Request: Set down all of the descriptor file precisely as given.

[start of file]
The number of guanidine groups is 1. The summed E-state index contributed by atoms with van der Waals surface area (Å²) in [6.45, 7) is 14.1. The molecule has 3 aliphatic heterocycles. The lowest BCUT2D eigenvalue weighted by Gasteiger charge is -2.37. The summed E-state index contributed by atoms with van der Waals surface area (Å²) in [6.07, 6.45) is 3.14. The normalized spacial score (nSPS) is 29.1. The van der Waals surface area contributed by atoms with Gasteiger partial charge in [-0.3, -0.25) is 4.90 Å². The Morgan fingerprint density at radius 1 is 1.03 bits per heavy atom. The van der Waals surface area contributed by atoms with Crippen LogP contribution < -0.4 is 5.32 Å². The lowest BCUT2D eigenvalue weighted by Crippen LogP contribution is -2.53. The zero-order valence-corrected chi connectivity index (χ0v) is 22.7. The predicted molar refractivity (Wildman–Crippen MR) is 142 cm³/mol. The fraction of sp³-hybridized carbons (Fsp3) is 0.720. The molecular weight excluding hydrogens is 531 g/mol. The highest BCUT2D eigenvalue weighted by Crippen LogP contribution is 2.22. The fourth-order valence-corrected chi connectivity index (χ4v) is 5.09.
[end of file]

The number of guanidine groups is 1. The summed E-state index contributed by atoms with van der Waals surface area (Å²) in [6.45, 7) is 14.1. The molecule has 3 aliphatic heterocycles. The lowest BCUT2D eigenvalue weighted by Gasteiger charge is -2.37. The summed E-state index contributed by atoms with van der Waals surface area (Å²) in [6.07, 6.45) is 3.14. The normalized spacial score (nSPS) is 29.1. The van der Waals surface area contributed by atoms with Gasteiger partial charge in [-0.3, -0.25) is 4.90 Å². The Morgan fingerprint density at radius 1 is 1.03 bits per heavy atom. The van der Waals surface area contributed by atoms with Crippen LogP contribution < -0.4 is 5.32 Å². The lowest BCUT2D eigenvalue weighted by Crippen LogP contribution is -2.53. The zero-order valence-corrected chi connectivity index (χ0v) is 22.7. The predicted molar refractivity (Wildman–Crippen MR) is 142 cm³/mol. The fraction of sp³-hybridized carbons (Fsp3) is 0.720. The molecular weight excluding hydrogens is 531 g/mol. The highest BCUT2D eigenvalue weighted by Crippen LogP contribution is 2.22. The fourth-order valence-corrected chi connectivity index (χ4v) is 5.09.